Academics turn down 4 percent pay, want better education instead

Posted By TEU on Feb 18, 2011 |

Protecting the quality of teaching and research may cost academic staff at the University of Auckland a pay rise but they’re prepared to make this trade-off and use industrial action to achieve it.

At meetings across every campus at the University of Auckland, academic staff are exasperated at their employer for trying to take away conditions crucial to doing their job well. The university is offering a 4 percent pay-rise, which academics have said they would rather not take if it means they lose key conditions from their employment agreements.

The vice chancellor is proposing to move key conditions out of the collective agreement and into university policy.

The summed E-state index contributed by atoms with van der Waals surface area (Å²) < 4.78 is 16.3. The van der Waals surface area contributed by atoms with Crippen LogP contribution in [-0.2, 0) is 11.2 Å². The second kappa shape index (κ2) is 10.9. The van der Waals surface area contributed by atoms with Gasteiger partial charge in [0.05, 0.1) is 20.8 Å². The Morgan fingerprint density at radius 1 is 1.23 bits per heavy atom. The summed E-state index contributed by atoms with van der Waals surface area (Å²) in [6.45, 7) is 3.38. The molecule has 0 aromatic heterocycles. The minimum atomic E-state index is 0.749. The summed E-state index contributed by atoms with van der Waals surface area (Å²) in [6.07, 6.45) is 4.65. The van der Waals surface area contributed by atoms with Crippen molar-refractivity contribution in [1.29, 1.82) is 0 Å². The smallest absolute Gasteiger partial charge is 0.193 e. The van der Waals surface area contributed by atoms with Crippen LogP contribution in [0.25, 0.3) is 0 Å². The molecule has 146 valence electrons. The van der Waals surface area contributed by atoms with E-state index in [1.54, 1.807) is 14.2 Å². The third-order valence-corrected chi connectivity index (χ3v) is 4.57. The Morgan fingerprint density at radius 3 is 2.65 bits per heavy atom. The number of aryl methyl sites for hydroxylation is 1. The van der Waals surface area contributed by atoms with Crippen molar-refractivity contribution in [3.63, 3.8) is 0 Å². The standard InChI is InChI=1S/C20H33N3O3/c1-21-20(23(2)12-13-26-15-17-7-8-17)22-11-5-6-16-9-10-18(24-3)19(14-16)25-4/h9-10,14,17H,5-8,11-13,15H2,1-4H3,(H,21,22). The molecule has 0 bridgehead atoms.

TEU national president Sandra Grey says staff cannot believe that their vice chancellor is trying to buy out staff with a 4% pay rise provided he is able to make major changes to their collective agreement.

Associate professor Alexandra Sims from the University of Auckland, says the changes would leave staff without any say over conditions which are fundamental to their roles. For example one condition is around managing their research.

“We want to ensure that students’ qualifications at Auckland are still highly sought after and we can only do this if our teaching is informed by research.”

University of Auckland senior lecturer Kim Dirks says their vice chancellor repeatedly says he wants Auckland to be the number one university in New Zealand.

“Staff are warning the vice chancellor that if they are forced to let go of these important conditions of work, then attracting first-class academics and postgraduate students will be much harder.”

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